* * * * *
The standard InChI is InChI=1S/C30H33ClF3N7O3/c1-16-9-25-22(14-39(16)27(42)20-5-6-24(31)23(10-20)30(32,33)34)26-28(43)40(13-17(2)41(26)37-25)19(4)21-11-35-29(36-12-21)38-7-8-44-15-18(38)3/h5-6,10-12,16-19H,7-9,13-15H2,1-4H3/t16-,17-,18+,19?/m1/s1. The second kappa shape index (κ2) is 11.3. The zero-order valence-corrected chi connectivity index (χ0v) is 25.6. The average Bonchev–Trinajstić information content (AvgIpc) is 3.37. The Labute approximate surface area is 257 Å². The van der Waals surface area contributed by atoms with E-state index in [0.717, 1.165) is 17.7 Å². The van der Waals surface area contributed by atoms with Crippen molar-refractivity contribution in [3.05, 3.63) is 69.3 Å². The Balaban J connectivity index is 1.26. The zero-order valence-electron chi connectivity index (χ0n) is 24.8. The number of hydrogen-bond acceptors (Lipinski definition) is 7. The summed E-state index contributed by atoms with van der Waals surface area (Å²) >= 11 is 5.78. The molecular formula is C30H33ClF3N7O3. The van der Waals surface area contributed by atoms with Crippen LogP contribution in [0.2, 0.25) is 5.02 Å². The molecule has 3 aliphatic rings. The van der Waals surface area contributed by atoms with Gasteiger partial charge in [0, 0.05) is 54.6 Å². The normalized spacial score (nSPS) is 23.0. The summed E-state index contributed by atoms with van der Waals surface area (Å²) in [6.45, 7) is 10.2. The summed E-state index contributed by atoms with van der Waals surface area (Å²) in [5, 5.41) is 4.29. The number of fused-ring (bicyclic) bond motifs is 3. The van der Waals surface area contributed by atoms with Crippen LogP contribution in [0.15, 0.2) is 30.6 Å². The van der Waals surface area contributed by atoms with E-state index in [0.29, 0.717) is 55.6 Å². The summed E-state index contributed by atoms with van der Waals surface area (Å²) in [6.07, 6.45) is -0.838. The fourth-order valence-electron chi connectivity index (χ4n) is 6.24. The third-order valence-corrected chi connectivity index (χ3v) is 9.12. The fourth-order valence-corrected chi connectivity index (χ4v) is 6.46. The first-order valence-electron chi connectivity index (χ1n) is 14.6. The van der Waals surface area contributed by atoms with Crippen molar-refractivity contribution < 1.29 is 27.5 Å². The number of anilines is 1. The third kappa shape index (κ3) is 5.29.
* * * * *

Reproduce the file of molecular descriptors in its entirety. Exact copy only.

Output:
The standard InChI is InChI=1S/C30H33ClF3N7O3/c1-16-9-25-22(14-39(16)27(42)20-5-6-24(31)23(10-20)30(32,33)34)26-28(43)40(13-17(2)41(26)37-25)19(4)21-11-35-29(36-12-21)38-7-8-44-15-18(38)3/h5-6,10-12,16-19H,7-9,13-15H2,1-4H3/t16-,17-,18+,19?/m1/s1. The second kappa shape index (κ2) is 11.3. The zero-order valence-corrected chi connectivity index (χ0v) is 25.6. The average Bonchev–Trinajstić information content (AvgIpc) is 3.37. The Labute approximate surface area is 257 Å². The van der Waals surface area contributed by atoms with E-state index in [0.717, 1.165) is 17.7 Å². The van der Waals surface area contributed by atoms with Crippen molar-refractivity contribution in [3.05, 3.63) is 69.3 Å². The Balaban J connectivity index is 1.26. The zero-order valence-electron chi connectivity index (χ0n) is 24.8. The number of hydrogen-bond acceptors (Lipinski definition) is 7. The summed E-state index contributed by atoms with van der Waals surface area (Å²) >= 11 is 5.78. The molecular formula is C30H33ClF3N7O3. The van der Waals surface area contributed by atoms with Crippen LogP contribution in [0.2, 0.25) is 5.02 Å². The molecule has 3 aliphatic rings. The van der Waals surface area contributed by atoms with Gasteiger partial charge in [0, 0.05) is 54.6 Å². The normalized spacial score (nSPS) is 23.0. The summed E-state index contributed by atoms with van der Waals surface area (Å²) in [6.45, 7) is 10.2. The summed E-state index contributed by atoms with van der Waals surface area (Å²) in [5, 5.41) is 4.29. The number of fused-ring (bicyclic) bond motifs is 3. The van der Waals surface area contributed by atoms with Crippen LogP contribution in [0.15, 0.2) is 30.6 Å². The van der Waals surface area contributed by atoms with E-state index in [0.29, 0.717) is 55.6 Å². The summed E-state index contributed by atoms with van der Waals surface area (Å²) in [6.07, 6.45) is -0.838. The fourth-order valence-electron chi connectivity index (χ4n) is 6.24. The third-order valence-corrected chi connectivity index (χ3v) is 9.12. The fourth-order valence-corrected chi connectivity index (χ4v) is 6.46. The first-order valence-electron chi connectivity index (χ1n) is 14.6. The van der Waals surface area contributed by atoms with Crippen molar-refractivity contribution < 1.29 is 27.5 Å². The number of anilines is 1. The third kappa shape index (κ3) is 5.29.